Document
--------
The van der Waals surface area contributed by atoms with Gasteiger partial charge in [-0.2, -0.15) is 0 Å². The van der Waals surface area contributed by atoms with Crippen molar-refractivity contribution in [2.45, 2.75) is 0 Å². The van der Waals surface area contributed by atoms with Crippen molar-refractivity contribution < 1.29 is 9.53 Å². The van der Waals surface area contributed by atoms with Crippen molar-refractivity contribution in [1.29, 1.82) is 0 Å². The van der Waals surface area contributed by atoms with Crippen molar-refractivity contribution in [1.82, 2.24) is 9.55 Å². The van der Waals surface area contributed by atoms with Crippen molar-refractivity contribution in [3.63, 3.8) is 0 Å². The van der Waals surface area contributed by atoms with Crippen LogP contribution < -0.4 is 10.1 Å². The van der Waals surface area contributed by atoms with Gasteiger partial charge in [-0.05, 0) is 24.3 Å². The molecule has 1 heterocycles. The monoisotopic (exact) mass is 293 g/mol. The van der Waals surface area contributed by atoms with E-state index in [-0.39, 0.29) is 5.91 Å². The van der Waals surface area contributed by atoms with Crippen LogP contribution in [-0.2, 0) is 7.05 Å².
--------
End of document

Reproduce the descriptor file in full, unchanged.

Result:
The van der Waals surface area contributed by atoms with Gasteiger partial charge in [-0.2, -0.15) is 0 Å². The van der Waals surface area contributed by atoms with Crippen molar-refractivity contribution in [2.45, 2.75) is 0 Å². The van der Waals surface area contributed by atoms with Crippen molar-refractivity contribution < 1.29 is 9.53 Å². The van der Waals surface area contributed by atoms with Crippen molar-refractivity contribution in [1.29, 1.82) is 0 Å². The van der Waals surface area contributed by atoms with Crippen molar-refractivity contribution in [1.82, 2.24) is 9.55 Å². The van der Waals surface area contributed by atoms with Crippen molar-refractivity contribution in [3.63, 3.8) is 0 Å². The van der Waals surface area contributed by atoms with Crippen LogP contribution < -0.4 is 10.1 Å². The van der Waals surface area contributed by atoms with Gasteiger partial charge in [-0.05, 0) is 24.3 Å². The molecule has 1 heterocycles. The monoisotopic (exact) mass is 293 g/mol. The van der Waals surface area contributed by atoms with E-state index in [-0.39, 0.29) is 5.91 Å². The van der Waals surface area contributed by atoms with Crippen LogP contribution in [-0.2, 0) is 7.05 Å².